Tuesday, September 25, 2012


Niuatoputapu is a fascinating place - hard to describe in a few words. We are anchored in a somewhat protected bay off the 3rd village on the island - Falehar, I think it is called. There is a smaller village a km or 2 away and the main village of Hihifo is at the other end of the island, maybe 4 kms from here. A paved road runs between the villages, along which you may see an occasional car and truck (maybe one every 20 minutes or half an hour). Most people ride bikes or walk.

Each town is made up of small bungalows (most are small - 16 X 20 feet with two or three rooms), built or re-built after a major tsunami that swept down form Samoa in 2009. The Catholic church has built some houses and the World Bank is building others, including an entire village further inland and safe from tsunamis. Each house has a large plastic cistern, plumbed into the roof gutters and a separate outhouse with running water and a sink on the outside. Drinking water in our little town comes from a community well and is supposedly treated. I am not sure where sewage goes, but suspect it makes its way quickly into the sea. The town dump is a shallow hole in the sand near the wharf + numerous small dumps in the surrounding woods.

Hihifo is the metropolis with a couple of small stores, the customs and immigration, and a 'bank'. The bank is also a western union office, housed in a small prefab building on cinder blocks, with a low counter and two staff - no safes, wickets, or security. These buildings are located on the front lawn of the high school and share this field with a large graveyard, the graves of which are cheerfully decorated (with banners and plastic flowers) and consist of mounds of crushed coral. Hihifo also has a large cell-phone tower, powered by solar panels. Strangely, the health clinic is actually in our village at the other end of the island. The only other larger buildings are a couple of community halls and the churches - we have three in our village - about one for every 100 people.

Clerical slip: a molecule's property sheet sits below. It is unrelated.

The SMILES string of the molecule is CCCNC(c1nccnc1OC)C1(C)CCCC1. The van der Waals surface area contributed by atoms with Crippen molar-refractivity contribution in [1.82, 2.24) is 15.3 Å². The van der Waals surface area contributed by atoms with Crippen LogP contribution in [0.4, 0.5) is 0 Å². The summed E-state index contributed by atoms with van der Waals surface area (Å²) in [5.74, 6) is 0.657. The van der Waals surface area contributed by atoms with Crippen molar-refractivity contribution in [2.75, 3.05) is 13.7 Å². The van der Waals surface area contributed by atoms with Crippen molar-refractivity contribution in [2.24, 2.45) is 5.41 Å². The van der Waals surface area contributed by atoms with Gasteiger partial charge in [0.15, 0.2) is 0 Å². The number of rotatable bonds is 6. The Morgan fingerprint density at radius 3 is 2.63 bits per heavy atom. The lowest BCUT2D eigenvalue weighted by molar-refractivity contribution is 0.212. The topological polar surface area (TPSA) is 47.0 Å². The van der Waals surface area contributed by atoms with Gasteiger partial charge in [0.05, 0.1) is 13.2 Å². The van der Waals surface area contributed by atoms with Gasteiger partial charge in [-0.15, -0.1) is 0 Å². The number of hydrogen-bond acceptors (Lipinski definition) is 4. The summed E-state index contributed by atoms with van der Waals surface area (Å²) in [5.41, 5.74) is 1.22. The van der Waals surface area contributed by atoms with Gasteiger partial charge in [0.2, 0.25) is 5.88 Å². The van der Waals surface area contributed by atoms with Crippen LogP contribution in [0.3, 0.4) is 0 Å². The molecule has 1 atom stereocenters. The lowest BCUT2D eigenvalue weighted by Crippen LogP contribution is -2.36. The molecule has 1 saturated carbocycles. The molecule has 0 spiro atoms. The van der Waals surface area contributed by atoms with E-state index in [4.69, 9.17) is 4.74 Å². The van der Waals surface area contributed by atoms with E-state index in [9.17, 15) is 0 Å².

There is no central electric power on the island and the internet has been down for 2 months or more. Power is provided at some buildings by solar panels and generators, but the place is pretty quiet and dark at night, so I suspect that gas is precious.

A supply ship arrives here every 2-4 weeks - one is due on Friday. Apparently the supply ship brings ice cream and because there are few fridges on the island, everyone greets the ship and has an ice cream feast. We plan to be on hand for this!

The villages are alive with animals - horses, pigs, dogs, hens, and roosters, along with their broods wander freely. Anyone with a garden surrounds it with barriers of old sheet roofing and barbed wire to keep out these wanderers. As you walk through a village, just about anywhere you turn you will see a sow with her piglets grazing on a lawn, or two or three horses on the verge at the roadside. In one yard we passed, a man was lying on the lawn, snoozing beside three equally relaxed dogs.

There are larger fenced plantations of taro, manioc, coconut palms, pandanus, and fruit trees in the hills and plains around the villages. At several houses, we have seen women preparing pandanus leaves to be woven into mats and a type of apron that is tied around the waste over a lava lava. In addition to agriculture, the main industry seems to be building. The world bank has set up a large construction site near our wharf and building materials are stored and prepared there before being transported to the new village site up the hill.

My first impression was that the animals that wander so freely appeared to have good lives, but perhaps this is an illusion. The horses are ridden occasionally (we have seen only one rider, using a heavy blanket for a saddle) but are also apparently used for food. Similarly, we have been told that the locals eat dog. No doubt the pigs and chickens share a similar fate. Our (admittedly brief) experience has been, though, that fish caught in the lagoon, coconuts, and taro are the main foods of the islanders. So perhaps the animals are reserved for special occasions.

The local people we have met so far include the immigration and customs officials, the nurses at the clinic, as well as a few families we have met while walking through the towns. The officials can speak good English, but most locals speak very little, even though English is taught in the schools. Still we are able to communicate at a superficial level and the people are very friendly.

I will stop now and write about some of our experiences here in another post.

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